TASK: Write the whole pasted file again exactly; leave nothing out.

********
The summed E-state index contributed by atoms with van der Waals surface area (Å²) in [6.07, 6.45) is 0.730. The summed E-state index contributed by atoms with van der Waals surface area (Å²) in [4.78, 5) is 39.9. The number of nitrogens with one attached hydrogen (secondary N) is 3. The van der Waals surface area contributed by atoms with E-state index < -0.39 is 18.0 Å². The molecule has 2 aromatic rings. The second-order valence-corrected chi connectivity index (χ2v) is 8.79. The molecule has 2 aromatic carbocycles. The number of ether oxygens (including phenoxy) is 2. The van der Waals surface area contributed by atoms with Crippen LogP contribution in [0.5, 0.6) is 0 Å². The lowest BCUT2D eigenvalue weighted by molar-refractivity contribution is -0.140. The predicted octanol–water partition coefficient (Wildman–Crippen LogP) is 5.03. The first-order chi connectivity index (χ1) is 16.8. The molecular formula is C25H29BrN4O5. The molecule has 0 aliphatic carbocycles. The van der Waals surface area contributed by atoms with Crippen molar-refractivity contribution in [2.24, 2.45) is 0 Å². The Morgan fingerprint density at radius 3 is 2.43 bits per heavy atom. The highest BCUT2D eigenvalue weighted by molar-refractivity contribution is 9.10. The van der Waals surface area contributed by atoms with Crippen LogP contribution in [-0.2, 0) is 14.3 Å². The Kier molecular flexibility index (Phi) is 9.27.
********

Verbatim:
The summed E-state index contributed by atoms with van der Waals surface area (Å²) in [6.07, 6.45) is 0.730. The summed E-state index contributed by atoms with van der Waals surface area (Å²) in [4.78, 5) is 39.9. The number of nitrogens with one attached hydrogen (secondary N) is 3. The van der Waals surface area contributed by atoms with E-state index < -0.39 is 18.0 Å². The molecule has 2 aromatic rings. The second-order valence-corrected chi connectivity index (χ2v) is 8.79. The molecule has 2 aromatic carbocycles. The number of ether oxygens (including phenoxy) is 2. The van der Waals surface area contributed by atoms with Crippen LogP contribution in [0.5, 0.6) is 0 Å². The lowest BCUT2D eigenvalue weighted by molar-refractivity contribution is -0.140. The predicted octanol–water partition coefficient (Wildman–Crippen LogP) is 5.03. The first-order chi connectivity index (χ1) is 16.8. The molecular formula is C25H29BrN4O5. The molecule has 0 aliphatic carbocycles. The van der Waals surface area contributed by atoms with Crippen molar-refractivity contribution in [2.24, 2.45) is 0 Å². The Morgan fingerprint density at radius 3 is 2.43 bits per heavy atom. The highest BCUT2D eigenvalue weighted by molar-refractivity contribution is 9.10. The van der Waals surface area contributed by atoms with Crippen LogP contribution in [-0.2, 0) is 14.3 Å². The Kier molecular flexibility index (Phi) is 9.27.